For two days only, YHFLEA: Come Lepark edition brings the flea market experience to Singapore's Chinese New Year celebrations. Head to the rooftop of People's Park Complex and get more than great views of the Chinatown Light-Up: find inexpensive handmade ornaments, funky clothes and other gewgaws provided by over 100 independent local brands. YHFLEA is on between January 14 and 15 only.

The Bazaar is just the cherry on top of the shopping sundae in the island's Chinese ethnic enclave. Find out more about Shopping in Chinatown, Singapore.

For other Chinese New Year parties beyond Chinatown, proceed to the next page.

While Singapore's ethnic enclave of Chinatown represents ground zero for the country's massive Chinese New Year festivities, the rest of the island is loath to be left out of the party.

Local restaurants offer special packages for family dinners (including the traditional yu sheng salad), for starters. And in two particular hotspots, the Chinese New Year party goes on far beyond Chinatown's borders.

Singapore River Hong Bao Carnival

On the Singapore riverside, The Float @ Marina Bay hosts the yearly Singapore River Hong Bao carnival. (To find out what else Marina Bay is good for, read our list of Top 10 Things to Do in Marina Bay, Singapore.)

The "Hong Bao" derives its name from the traditional red packets of money given by older Chinese to unmarried younger relatives during Chinese New Year.

Nightly cultural performances and traditional Chinese artwork can be enjoyed outdoors, and giant lanterns fashioned after popular Singapore landmarks loom larger-than-life.

Have your name written in Chinese calligraphy. Get a Chinese zodiac reading of your birth date. Explore the River Hongbao's food street (more on Singapore's cuisine here: Ten Dishes You Should Try in Singapore).

Or just watch the nightly Main Stage Shows unfolding on the Float, featuring local performers and foreign talents. If you want to get into the swing of Chinese culture for the duration of the festival, the Hong Bao is the place to be.

For 2017, the River Hong Bao takes place between January 26 and February 4. Admission is free. Visit the River Hong Bao - Official Site.

Singapore's Chingay Parade

"Chingay", in its Hokkien equivalent, translates to "costume and masquerade". The normally staid Singaporeans take Chingay to its more colorful and musical extreme every year during the Chingay Parade, a two-night street party and parade that marks the climax of the Chinese New Year celebration.

The parade is now proudly international, growing from its purely Chinese traditional roots to embrace more than 150 local organizations and 11,000 performers, with international performing groups from China, Denmark, Indonesia, Sri Lanka and Taiwan.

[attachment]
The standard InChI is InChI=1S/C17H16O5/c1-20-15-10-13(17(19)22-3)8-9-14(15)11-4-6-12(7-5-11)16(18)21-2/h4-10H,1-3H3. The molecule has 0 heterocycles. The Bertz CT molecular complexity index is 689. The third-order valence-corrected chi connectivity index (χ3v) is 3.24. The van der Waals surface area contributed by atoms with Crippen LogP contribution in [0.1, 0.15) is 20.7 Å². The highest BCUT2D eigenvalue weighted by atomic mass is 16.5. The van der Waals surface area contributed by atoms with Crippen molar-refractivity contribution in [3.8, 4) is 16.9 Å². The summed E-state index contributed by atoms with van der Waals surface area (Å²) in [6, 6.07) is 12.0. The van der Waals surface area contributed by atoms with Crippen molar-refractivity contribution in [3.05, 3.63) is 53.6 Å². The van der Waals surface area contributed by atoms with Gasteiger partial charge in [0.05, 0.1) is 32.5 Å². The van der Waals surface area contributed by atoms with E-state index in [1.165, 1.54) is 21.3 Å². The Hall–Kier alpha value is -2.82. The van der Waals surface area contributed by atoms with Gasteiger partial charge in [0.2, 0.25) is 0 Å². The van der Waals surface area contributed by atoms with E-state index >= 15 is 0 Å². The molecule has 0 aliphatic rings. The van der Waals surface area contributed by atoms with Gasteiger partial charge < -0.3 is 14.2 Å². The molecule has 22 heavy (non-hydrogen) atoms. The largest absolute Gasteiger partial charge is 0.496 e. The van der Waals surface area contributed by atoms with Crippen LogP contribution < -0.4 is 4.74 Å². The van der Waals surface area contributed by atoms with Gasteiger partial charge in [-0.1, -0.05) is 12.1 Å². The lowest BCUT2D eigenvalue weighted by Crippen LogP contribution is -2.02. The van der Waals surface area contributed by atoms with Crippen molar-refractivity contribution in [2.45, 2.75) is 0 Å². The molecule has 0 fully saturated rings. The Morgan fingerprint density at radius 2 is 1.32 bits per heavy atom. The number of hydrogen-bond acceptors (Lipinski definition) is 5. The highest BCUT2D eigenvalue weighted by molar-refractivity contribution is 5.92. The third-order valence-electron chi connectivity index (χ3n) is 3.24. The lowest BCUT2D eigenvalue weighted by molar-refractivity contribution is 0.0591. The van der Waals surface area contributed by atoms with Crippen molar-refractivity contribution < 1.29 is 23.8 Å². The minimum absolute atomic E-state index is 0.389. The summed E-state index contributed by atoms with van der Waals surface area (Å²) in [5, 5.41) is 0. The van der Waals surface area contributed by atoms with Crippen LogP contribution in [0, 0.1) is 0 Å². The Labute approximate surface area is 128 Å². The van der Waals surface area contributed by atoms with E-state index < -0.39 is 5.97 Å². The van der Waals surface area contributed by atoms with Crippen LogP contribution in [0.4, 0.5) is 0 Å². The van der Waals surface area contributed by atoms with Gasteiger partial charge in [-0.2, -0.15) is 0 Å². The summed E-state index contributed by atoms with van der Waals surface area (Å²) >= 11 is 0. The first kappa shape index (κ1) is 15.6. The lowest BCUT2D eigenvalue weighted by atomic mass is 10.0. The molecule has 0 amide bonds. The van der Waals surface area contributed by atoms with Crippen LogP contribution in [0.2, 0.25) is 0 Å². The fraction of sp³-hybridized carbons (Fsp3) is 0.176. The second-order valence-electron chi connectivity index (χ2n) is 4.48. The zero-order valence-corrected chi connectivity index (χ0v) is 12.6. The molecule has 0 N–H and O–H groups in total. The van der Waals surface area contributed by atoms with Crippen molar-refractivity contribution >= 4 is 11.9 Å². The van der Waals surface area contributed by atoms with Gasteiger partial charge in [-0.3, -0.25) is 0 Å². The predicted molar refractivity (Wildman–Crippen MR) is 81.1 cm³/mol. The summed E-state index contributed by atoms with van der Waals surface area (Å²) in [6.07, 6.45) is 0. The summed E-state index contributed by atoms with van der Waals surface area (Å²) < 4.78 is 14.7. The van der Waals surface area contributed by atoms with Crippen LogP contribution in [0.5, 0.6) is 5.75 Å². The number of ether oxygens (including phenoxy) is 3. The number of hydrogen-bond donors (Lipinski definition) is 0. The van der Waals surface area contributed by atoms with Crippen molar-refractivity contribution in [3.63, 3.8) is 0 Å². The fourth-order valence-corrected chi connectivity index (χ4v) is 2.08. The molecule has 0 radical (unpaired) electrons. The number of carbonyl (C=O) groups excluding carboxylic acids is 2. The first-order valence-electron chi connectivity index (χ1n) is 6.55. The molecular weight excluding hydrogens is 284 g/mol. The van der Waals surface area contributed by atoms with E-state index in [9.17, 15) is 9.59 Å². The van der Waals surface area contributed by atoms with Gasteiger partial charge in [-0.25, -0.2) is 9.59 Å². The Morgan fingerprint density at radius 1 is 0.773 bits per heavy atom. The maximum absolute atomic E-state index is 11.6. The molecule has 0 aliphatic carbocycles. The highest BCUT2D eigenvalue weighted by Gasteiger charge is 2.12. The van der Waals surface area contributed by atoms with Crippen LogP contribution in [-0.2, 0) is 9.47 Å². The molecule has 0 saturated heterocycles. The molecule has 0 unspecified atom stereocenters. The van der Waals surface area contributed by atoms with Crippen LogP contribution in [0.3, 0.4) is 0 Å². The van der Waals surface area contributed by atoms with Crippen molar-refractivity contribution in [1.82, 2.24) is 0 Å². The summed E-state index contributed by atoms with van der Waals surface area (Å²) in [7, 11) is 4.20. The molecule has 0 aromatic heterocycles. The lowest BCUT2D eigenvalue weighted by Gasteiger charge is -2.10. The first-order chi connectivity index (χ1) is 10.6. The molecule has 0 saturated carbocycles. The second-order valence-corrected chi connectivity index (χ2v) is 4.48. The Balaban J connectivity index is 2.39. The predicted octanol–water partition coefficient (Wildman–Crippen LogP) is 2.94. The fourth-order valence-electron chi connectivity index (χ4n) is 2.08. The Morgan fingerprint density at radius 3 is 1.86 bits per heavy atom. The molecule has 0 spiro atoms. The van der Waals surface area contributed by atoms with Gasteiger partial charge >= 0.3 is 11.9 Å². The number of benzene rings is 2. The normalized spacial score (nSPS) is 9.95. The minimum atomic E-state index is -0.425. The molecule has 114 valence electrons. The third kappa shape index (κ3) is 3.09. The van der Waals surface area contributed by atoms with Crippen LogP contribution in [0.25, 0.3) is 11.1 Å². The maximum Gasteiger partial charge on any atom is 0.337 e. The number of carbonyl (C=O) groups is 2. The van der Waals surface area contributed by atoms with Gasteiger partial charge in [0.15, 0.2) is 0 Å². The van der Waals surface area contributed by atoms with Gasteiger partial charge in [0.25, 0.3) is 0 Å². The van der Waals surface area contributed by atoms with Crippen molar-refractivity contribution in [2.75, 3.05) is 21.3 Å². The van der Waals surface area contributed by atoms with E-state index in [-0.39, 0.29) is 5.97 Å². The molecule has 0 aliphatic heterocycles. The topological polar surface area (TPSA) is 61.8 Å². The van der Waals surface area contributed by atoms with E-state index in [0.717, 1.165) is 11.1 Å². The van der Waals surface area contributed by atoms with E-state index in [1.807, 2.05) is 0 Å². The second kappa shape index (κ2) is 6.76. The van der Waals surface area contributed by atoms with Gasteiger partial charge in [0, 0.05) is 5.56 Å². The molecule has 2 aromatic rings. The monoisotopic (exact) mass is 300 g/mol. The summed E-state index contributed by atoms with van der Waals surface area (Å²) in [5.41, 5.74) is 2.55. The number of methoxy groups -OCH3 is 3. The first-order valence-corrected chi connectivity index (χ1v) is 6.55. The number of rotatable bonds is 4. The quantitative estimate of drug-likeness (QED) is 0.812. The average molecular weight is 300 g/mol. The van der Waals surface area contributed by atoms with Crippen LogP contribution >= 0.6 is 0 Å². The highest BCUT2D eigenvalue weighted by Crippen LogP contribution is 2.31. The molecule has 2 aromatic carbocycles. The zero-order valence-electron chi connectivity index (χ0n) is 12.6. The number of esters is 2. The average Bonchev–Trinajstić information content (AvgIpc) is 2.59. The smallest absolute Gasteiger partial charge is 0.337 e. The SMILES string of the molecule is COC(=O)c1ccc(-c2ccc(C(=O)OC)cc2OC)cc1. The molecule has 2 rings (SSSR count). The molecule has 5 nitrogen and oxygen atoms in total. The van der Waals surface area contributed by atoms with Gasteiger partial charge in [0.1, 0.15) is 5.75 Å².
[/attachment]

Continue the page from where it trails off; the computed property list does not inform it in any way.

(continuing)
The Chingay parade route takes place in front of the Formula One Pit Building against the backdrop of the Singapore Flyer and Marina Bay. Parade participants will ride on floats, or walk in the procession, offering a riot of color and noise that few other Singapore festivals can equal.

For 2017, Chingay takes place across two parade days, on February 10 and 11 at 8pm, with a special encore on February 12 at New Bridge Road and Eu Tong Sen Street in Chinatown from 7:30pm to 9:30pm.

Chingay tickets can be purchased from SISTIC (sistic.com.sg). Tickets are also available at Singapore Visitors Centre at Orchard Road and Singapore Pools Outlets. For more information, visit the Chingay website: chingay.org.sg.

For a look at its history and cultural context, check out our article about the Chingay Parade in Singapore.

Getting There, and Accommodations in Chinatown

Transportation: The Chinatown-centered festivities can be very easily reached by MRT - simply alight at Chinatown MRT Station (NE4/DT19).

To get to Chingay and the River Hong Bao, you can go to Marina Bay by riding the MRT and disembarking at the Esplanade MRT Station (CC3), Promenade MRT Station (CC4/DT15), Raffles Place MRT Station (NS26/EW14), or City Hall MRT Station (NS25/EW13).

For more on Singapore's convenient commuter system, read our article on Riding Singapore's MRT and Buses with the EZ-Link Card, or check out our overview of transportation in Singapore.

Accommodations: For accommodations closest to the Chinese New Year festivities, you can consult our lists of hotels in the Chinese ethnic enclave: Chinatown, Singapore Hotels and Budget Hotels in Chinatown, Singapore; or check out accommodations closer to Chingay with our lists of Marina Bay, Singapore Hotels and Riverside Singapore Hotels.

Singapore Touristline

For more information, you can reach the Singapore Tourism Board's Touristline at 1800 736 2000 (toll-free in Singapore) or +65 6736 2000 (from overseas).

The line is open from 8am to 7pm daily, Singapore Time. Visit the Singapore Tourism Board website here: www.yoursingapore.com